“LET THOSE WHO HAVE EARS …,August 26, 2013
This is a most unusual treasure of a book pulsing with emotional, healing, and even spiritual truth. My less than perfect rating is not a commentary on the contents themselves, but a method of alerting those of us who tend to think with western linearity to be prepared to read with a different eye, to hear with a different ear, to feel where we try not to feel, to experience what we don’t often allow into awareness.
Leelah is right to let us know that she is not trying to convert us to the Course in Miracles which has been such a blessing for her. It isn’t necessary. The magic lies in the poetry of her therapy and related stories, in the welcoming of the archetypes, in the varied arts with which she portrays the truth she and so many of her clients have found.
I see and appreciate Jung here, though this is by no means an exposition on his work. The book does, however, share the quality of Jungian writings. When I recommend them, I always include the caveat, “Read it as if you are a rock in the river. Appreciate what sticks, and let the rest flow on by. It will leave a mark even if you don’t recognize it at the time.”
Now for more precision. Be prepared for the power of the author’s own overtly horrendous experiences. Out of her awakening to what happened to her comes what I understand to be her basic message. We cannot be the love we are all part of until we accept and integrate all our archetypes – those ancient oppositional characteristics that constitute the opposite of ego – the blind, rigid, denying belief we hang on to and defend as if it were real.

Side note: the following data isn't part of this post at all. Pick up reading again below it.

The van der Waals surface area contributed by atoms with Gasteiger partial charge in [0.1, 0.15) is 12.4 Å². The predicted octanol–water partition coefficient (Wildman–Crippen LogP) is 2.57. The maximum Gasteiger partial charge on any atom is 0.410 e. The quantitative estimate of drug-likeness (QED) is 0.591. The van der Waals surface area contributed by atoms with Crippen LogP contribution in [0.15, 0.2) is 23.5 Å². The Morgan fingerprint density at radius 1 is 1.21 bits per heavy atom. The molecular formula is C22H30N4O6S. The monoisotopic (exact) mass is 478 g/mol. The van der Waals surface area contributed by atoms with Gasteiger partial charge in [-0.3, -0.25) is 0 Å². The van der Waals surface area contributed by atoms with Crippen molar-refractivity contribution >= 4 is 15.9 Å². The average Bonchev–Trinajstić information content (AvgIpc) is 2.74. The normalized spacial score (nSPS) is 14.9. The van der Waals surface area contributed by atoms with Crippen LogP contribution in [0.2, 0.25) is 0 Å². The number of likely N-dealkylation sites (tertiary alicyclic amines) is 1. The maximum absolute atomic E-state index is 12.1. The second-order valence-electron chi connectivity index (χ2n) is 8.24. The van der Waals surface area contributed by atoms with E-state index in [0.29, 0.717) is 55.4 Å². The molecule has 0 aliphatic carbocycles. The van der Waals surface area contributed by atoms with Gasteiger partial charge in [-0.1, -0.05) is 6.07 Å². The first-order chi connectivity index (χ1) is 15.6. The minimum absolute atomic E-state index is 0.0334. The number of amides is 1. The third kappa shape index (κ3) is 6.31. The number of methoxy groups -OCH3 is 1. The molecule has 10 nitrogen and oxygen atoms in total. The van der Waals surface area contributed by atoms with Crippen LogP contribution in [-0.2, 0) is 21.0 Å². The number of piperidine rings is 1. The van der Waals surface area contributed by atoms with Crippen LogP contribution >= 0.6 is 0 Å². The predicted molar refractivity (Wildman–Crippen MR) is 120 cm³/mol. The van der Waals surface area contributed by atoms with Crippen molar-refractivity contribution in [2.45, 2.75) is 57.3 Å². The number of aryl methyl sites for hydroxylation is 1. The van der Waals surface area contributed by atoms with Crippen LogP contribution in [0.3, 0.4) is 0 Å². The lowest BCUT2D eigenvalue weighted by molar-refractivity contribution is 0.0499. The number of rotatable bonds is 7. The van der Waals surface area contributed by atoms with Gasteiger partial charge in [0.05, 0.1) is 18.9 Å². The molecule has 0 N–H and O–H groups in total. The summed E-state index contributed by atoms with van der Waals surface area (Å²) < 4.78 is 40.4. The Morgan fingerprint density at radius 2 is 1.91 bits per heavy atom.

Let me just offer some samples of her own words to provide a better taste of what you’ll find when you open this book.
(p.50) “And what a relief: we don’t have to figure things out with our mind – but letting it reveal itself to us and surprise us!”
(p.50) “Play is divine worship. Let us play, then. Let me paint an image and see what happens … ”
(p.65) As soon as I accept and acknowledge my story, blocks throughout my body start to snap open, and a rush of energy surges through me. At last the link between past and present, between mind/head and body is established. At last I can mourn now, at last feel compassion for myself, not self-contempt and hatred.”
I’d like to go on, but let me end with the beginning of one long poem, one of the many creative ways she and her clients reveal their experiences of opening.
Hi I am Plastic Charlie I am Plastic Charlie
They’ve taken all I’ve got
Heart and lungs and organs
And given them to those in need
They’ve given me plastic instead
That’s fine with me
I don’t feel at all.